If your friend or loved one was diagnosed with narcolepsy, you may wonder the best way show support. You want to help your friend through this difficult time, but it can be hard to know what to say or do. While there are no set rules for supporting a friend with narcolepsy, I hope these tips will help! (Save PDF Version)
Take a few minutes to learn about narcolepsy. Your friend may be overwhelmed and not sure how to explain narcolepsy. Familiarize yourself with basics:
- Make flexible plans that can be easily changed in case your friend needs to cancel or reschedule. If your friend needs to cancel or change plans – do not express hostility or negativity. Believe me, your friend feels badly. Let them know it’s okay.
- Allow for sadness – do not ignore uncomfortable topics or feelings.
- Practice “Active Listening” – Listen without shifting focus to yourself or others. Paraphrase and validate what your friend says in your own words. Examples: “I’m sorry to hear that … [rephrase their experience]” or “I’d be upset too if… [rephrase their experience]”.
- Offer to help with specific tasks, such as taking care of children, taking care of a pet, or preparing a meal. Many people find it hard to ask for help, and your friend will likely appreciate the offer. Follow through on a commitment to help.
- Let them know it’s okay to nap or take breaks. No need to constantly ask, but it’s nice to mention once in private. Your friend may feel uncertain about napping in certain settings, especially social occasions with friends or family. Give your friend permission and mention a quiet bedroom or sofa.
- Offer positive reinforcement: “You are incredible to take this on as …[a student, parent, in your teens, etc.].” or “I’m proud of you.”
Here are some simple guidelines to use when talking to your friend with narcolepsy.
- I know just how you feel.
- You’re lucky you get to nap.
- I know just what you should do.
- I’m sure you’ll be fine.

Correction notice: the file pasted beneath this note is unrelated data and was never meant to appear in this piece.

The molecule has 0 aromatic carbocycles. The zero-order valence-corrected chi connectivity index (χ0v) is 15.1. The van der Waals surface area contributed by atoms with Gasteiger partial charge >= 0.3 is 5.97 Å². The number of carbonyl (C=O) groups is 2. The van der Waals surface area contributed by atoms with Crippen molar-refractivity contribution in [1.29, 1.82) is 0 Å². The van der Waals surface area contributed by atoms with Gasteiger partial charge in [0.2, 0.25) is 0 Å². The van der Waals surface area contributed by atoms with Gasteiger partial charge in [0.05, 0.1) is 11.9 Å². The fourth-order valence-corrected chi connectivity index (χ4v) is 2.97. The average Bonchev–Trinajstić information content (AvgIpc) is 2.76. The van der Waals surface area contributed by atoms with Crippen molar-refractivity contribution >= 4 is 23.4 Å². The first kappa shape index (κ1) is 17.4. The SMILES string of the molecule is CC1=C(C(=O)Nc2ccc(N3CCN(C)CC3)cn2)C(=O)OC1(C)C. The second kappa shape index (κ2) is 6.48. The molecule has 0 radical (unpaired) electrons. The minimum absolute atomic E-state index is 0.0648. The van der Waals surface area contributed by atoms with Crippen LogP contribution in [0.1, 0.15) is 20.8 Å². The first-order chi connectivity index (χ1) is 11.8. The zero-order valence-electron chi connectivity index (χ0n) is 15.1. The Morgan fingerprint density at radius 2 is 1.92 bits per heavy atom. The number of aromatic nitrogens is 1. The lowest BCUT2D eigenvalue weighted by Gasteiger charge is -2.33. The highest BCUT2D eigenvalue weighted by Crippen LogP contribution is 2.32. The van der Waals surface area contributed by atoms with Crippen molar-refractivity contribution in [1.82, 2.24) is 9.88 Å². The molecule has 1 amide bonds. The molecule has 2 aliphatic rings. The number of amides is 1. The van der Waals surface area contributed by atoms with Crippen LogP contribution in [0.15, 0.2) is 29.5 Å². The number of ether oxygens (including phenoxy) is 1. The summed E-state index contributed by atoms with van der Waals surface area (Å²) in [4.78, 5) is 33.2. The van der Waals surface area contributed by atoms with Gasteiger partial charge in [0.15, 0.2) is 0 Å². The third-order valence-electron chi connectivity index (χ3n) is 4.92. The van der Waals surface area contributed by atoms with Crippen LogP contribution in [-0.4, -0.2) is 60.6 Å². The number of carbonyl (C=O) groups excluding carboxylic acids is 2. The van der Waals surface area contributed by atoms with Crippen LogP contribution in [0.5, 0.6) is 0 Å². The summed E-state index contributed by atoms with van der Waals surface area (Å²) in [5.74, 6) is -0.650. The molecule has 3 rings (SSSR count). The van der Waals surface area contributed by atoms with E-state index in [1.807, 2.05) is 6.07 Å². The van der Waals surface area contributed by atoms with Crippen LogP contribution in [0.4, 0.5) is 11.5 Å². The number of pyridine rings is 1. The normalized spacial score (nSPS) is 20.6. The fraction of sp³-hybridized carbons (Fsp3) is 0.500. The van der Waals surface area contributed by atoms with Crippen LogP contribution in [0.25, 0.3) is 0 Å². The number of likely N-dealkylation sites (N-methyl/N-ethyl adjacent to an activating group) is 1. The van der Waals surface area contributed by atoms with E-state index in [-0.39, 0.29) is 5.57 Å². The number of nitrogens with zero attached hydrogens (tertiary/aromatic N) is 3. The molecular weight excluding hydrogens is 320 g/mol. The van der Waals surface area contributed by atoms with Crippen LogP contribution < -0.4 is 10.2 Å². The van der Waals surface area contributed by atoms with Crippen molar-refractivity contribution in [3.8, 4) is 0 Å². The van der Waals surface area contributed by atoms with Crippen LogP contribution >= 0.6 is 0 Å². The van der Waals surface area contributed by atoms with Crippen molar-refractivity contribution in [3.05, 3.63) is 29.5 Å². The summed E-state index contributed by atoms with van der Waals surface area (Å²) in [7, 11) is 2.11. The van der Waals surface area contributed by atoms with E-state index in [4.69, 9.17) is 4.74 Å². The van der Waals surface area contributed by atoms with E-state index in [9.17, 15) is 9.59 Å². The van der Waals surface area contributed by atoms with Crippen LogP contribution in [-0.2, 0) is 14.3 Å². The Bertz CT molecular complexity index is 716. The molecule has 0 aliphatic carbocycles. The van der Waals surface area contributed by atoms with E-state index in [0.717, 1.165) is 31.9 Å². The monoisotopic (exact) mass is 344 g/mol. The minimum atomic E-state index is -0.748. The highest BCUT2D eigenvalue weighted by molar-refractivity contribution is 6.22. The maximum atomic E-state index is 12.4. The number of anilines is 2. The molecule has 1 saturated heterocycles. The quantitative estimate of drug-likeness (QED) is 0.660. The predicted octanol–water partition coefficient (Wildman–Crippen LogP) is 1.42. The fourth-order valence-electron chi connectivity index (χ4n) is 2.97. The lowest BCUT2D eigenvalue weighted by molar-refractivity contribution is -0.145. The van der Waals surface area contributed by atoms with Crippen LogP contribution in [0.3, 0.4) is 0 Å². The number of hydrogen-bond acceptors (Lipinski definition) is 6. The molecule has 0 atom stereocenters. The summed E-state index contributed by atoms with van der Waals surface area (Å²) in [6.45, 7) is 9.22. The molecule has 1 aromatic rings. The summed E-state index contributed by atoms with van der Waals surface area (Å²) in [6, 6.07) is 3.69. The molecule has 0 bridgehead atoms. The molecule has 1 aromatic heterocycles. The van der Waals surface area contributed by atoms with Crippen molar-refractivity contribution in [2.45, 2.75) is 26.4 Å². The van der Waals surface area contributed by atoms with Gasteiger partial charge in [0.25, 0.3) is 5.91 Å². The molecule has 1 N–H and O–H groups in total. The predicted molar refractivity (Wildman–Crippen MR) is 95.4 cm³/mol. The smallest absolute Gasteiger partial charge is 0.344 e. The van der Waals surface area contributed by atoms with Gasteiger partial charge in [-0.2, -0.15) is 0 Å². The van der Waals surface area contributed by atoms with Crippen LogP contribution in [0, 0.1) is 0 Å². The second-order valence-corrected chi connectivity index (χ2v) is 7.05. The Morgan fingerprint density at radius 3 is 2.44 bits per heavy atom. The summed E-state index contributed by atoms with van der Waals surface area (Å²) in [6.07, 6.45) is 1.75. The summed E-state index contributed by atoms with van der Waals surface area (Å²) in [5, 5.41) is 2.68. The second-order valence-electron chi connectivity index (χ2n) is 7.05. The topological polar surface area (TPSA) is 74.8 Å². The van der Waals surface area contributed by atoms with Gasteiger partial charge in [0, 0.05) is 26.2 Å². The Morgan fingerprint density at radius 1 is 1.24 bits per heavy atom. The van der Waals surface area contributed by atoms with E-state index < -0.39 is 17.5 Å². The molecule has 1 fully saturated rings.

- Don’t worry.
- Let me know what I can do. (Instead, offer specific ways you can help or other things you can provide if they need it.)
- Jokes about falling sleep (Narcolepsy’s sleepiness is more serious and pervasive than jokes imply. Your friend will likely have a sense of humor about aspects of narcolepsy, but follow your friend’s lead and tread cautiously).
- If you feel like talking, I am here to listen.
- I was learning about narcolepsy online. What symptoms do you experience?
- I’m thinking about you.
- How are you feeling?
- How are the medications making you feel?
- If you need a break or nap, you can use my bedroom/car/shoulder.
- I don’t know what to say. (It is better to be honest than to simply stop calling or visiting out of fear/uncertainty. I’m a HUGE fan of “I don’t know what to say” or “I’m not sure how to ask this in a sensitive way”. Admitting uncertainty is endearing and a beautiful bridge for starting any difficult conversation.)
Specific Offers to Help:
Be creative and sincere. Remember that your friend’s needs may change, so be flexible in shifting your plans as needed. Here are some suggestions:
- Help with chores around the house, such as getting the mail, taking care of pets, cleaning, doing laundry, taking care of plants and flowers, and taking out the garbage.
- Schedule a night-in with takeout food and movies.
- Baby-sit children, take them to and from school and evening activities, and arrange for play dates.
- Call, email, or text but let your friend know it’s okay if he or she doesn’t reply.
- Drive your friend to an appointment or a support group meeting. You can take notes during a doctor’s appointment.
- Go for a walk together.
Want to show more support? You rock!
- Order Awareness Bracelets
- Read Wide Awake and Dreaming: A Memoir of Narcolepsy
- Download Julie Flygare’s Narcolepsy Mobile App
Supportive friends makes a world of difference in coping with narcolepsy. People with narcolepsy often feel misunderstood, lost and alone. Your support will stand out.